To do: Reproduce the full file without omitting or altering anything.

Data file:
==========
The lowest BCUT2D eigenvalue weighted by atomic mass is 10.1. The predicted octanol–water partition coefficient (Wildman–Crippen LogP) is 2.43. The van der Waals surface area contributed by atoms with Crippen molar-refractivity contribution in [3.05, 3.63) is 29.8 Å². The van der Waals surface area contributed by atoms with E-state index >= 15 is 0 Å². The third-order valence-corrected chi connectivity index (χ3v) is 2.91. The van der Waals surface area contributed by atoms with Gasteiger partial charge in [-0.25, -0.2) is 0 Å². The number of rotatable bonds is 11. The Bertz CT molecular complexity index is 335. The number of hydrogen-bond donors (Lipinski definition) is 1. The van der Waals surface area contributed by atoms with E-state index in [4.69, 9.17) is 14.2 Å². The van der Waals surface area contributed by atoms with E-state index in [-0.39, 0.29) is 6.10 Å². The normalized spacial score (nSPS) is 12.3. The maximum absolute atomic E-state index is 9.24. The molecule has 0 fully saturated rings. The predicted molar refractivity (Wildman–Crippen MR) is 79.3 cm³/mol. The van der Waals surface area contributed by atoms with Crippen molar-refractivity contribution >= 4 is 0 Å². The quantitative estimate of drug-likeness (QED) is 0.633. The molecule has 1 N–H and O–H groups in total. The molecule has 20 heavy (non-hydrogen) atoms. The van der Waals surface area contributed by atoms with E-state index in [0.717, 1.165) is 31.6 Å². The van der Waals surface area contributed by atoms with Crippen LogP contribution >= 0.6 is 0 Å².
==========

The lowest BCUT2D eigenvalue weighted by atomic mass is 10.1. The predicted octanol–water partition coefficient (Wildman–Crippen LogP) is 2.43. The van der Waals surface area contributed by atoms with Crippen molar-refractivity contribution in [3.05, 3.63) is 29.8 Å². The van der Waals surface area contributed by atoms with E-state index >= 15 is 0 Å². The third-order valence-corrected chi connectivity index (χ3v) is 2.91. The van der Waals surface area contributed by atoms with Gasteiger partial charge in [-0.25, -0.2) is 0 Å². The number of rotatable bonds is 11. The Bertz CT molecular complexity index is 335. The number of hydrogen-bond donors (Lipinski definition) is 1. The van der Waals surface area contributed by atoms with E-state index in [4.69, 9.17) is 14.2 Å². The van der Waals surface area contributed by atoms with E-state index in [-0.39, 0.29) is 6.10 Å². The normalized spacial score (nSPS) is 12.3. The maximum absolute atomic E-state index is 9.24. The molecule has 0 fully saturated rings. The predicted molar refractivity (Wildman–Crippen MR) is 79.3 cm³/mol. The van der Waals surface area contributed by atoms with Crippen molar-refractivity contribution >= 4 is 0 Å². The quantitative estimate of drug-likeness (QED) is 0.633. The molecule has 1 N–H and O–H groups in total. The molecule has 20 heavy (non-hydrogen) atoms. The van der Waals surface area contributed by atoms with E-state index in [0.717, 1.165) is 31.6 Å². The van der Waals surface area contributed by atoms with Crippen LogP contribution >= 0.6 is 0 Å².